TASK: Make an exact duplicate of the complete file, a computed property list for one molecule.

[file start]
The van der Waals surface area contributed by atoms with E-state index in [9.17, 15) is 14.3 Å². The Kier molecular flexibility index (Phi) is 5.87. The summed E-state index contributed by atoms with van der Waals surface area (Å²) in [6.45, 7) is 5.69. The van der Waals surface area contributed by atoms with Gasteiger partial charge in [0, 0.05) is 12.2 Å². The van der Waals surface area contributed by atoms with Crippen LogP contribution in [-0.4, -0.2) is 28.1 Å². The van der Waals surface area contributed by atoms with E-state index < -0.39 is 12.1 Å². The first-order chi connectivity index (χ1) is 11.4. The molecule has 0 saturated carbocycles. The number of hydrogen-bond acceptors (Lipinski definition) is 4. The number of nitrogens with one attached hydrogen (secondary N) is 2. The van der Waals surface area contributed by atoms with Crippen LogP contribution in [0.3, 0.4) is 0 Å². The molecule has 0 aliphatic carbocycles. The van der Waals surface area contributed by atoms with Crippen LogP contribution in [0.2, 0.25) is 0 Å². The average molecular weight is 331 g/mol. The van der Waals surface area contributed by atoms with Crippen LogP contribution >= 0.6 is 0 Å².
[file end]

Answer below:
The van der Waals surface area contributed by atoms with E-state index in [9.17, 15) is 14.3 Å². The Kier molecular flexibility index (Phi) is 5.87. The summed E-state index contributed by atoms with van der Waals surface area (Å²) in [6.45, 7) is 5.69. The van der Waals surface area contributed by atoms with Gasteiger partial charge in [0, 0.05) is 12.2 Å². The van der Waals surface area contributed by atoms with Crippen LogP contribution in [-0.4, -0.2) is 28.1 Å². The van der Waals surface area contributed by atoms with E-state index < -0.39 is 12.1 Å². The first-order chi connectivity index (χ1) is 11.4. The molecule has 0 saturated carbocycles. The number of hydrogen-bond acceptors (Lipinski definition) is 4. The number of nitrogens with one attached hydrogen (secondary N) is 2. The van der Waals surface area contributed by atoms with Crippen LogP contribution in [0.3, 0.4) is 0 Å². The molecule has 0 aliphatic carbocycles. The van der Waals surface area contributed by atoms with Crippen LogP contribution in [0.2, 0.25) is 0 Å². The average molecular weight is 331 g/mol. The van der Waals surface area contributed by atoms with Crippen LogP contribution >= 0.6 is 0 Å².